Page last updated at 11:25 GMT, Monday, 26 October 2009

Mobile net 'heading for data jam'

Speed limit sign, PA
Booming mobile data rates could catch operators out

The number of people accessing the net on mobile phones could soon outstrip the capacity of networks, experts warn.

Mobile data traffic looks set to rise 25 fold by 2012, said mobile analyst firm Informa.

The boom could present operators with problems as revenues generated by those using such mobile data services will only double over the same time period.

Mobile network experts warn that operators need to take action to avoid imminent data traffic jams.

"Revenues from data are increasing much slower than traffic," said Dimitris Mavrakis, mobile network analyst from Informa. "Where operators are experiencing exploding data traffic, revenues are not following them."

The "decoupling" of revenues from traffic presented operators with a problem, said Mr Mavrakis, because it deprived the phone firms of cash at a time when their networks were in need of upgrading.

There's a crunch point coming
Graham Carey, Bytemobile

This was compounded, he said, by the fact that hardware to build next-generation mobile networks that can handle high data rates will not be widely available until late 2010.

Graham Carey, a spokesman for network optimisation firm Bytemobile, said the history of mobile networks also made it harder to handle the always-on nature of many smartphones and laptops.

"Radio networks today have been designed to have very short sessions for telephone-type calls," he said.

He added that flat-rate pricing made it hard for mobile operators to recover enough cash to cope.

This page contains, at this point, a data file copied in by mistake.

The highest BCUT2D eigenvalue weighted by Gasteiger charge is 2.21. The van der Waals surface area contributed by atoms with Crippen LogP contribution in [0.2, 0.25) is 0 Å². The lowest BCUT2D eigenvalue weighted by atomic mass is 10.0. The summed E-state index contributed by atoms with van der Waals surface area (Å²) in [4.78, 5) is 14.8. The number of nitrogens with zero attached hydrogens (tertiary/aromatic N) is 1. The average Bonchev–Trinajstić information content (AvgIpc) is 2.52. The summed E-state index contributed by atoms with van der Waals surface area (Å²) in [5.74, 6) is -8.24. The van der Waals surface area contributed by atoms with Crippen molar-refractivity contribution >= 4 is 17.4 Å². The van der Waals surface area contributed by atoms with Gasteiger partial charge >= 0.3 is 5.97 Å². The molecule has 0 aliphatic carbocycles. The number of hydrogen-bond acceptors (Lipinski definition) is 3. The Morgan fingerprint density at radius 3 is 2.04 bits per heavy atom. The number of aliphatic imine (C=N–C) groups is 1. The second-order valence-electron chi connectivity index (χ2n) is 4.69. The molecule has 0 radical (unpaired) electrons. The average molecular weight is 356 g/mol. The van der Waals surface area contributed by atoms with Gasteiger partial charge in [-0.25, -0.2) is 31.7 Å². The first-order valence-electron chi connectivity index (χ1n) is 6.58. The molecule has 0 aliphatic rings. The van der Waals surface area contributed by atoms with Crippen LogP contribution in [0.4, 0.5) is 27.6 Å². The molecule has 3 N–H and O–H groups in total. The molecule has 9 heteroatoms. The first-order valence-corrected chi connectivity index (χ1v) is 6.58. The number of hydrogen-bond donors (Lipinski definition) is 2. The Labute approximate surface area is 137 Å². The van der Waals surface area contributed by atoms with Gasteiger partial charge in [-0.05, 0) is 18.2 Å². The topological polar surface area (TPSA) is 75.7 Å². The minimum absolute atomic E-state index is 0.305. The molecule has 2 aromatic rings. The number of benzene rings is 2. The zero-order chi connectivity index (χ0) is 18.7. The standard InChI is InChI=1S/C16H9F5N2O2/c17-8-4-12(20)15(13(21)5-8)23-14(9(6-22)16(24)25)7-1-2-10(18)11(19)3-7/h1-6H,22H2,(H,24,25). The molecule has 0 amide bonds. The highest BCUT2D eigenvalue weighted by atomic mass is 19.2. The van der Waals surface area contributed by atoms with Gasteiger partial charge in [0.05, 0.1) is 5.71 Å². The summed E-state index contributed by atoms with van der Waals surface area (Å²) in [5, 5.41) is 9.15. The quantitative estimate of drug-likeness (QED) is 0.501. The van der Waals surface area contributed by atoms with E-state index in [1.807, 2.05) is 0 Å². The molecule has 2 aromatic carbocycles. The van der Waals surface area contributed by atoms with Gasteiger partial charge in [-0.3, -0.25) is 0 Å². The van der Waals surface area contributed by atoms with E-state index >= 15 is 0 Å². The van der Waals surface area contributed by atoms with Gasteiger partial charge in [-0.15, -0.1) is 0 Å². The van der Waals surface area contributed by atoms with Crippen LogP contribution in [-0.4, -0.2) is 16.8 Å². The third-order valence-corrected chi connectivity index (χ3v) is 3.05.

Such payment plans made it hard to persuade users to be parsimonious with their data browsing.

"As far as users are concerned, they do not see the need to manage their consumption," he said.

"The consumption rate is far outweighing the network improvement rate," he said. "There's a crunch point coming."

Already many mobile networks were turning to optimisation schemes that shrink the size of files that people download.

Typically these involve using software centrally to look at what people are downloading and shrink them where possible. For instance, web pages with a lot of white space can be shrunk with little or no effect on the quality of a site seen by end users.

John Spindler, vice president of product management at network optimisation firm ADC, said operators were also struggling to cope with sudden spikes in mobile data use.

Heavy users of mobile data were not spread equally around an operator's network, he said.

"When you start looking at data applications, if you look at laptops or mobile handsets, a lot of that is not happening on the street corner," he said. "It is happening in conference rooms and convention centres."

"Today the primary use for wireless is happening indoors," he said.

"What's going to happen if carriers do not respond appropriately? They are going to crush the user experience."

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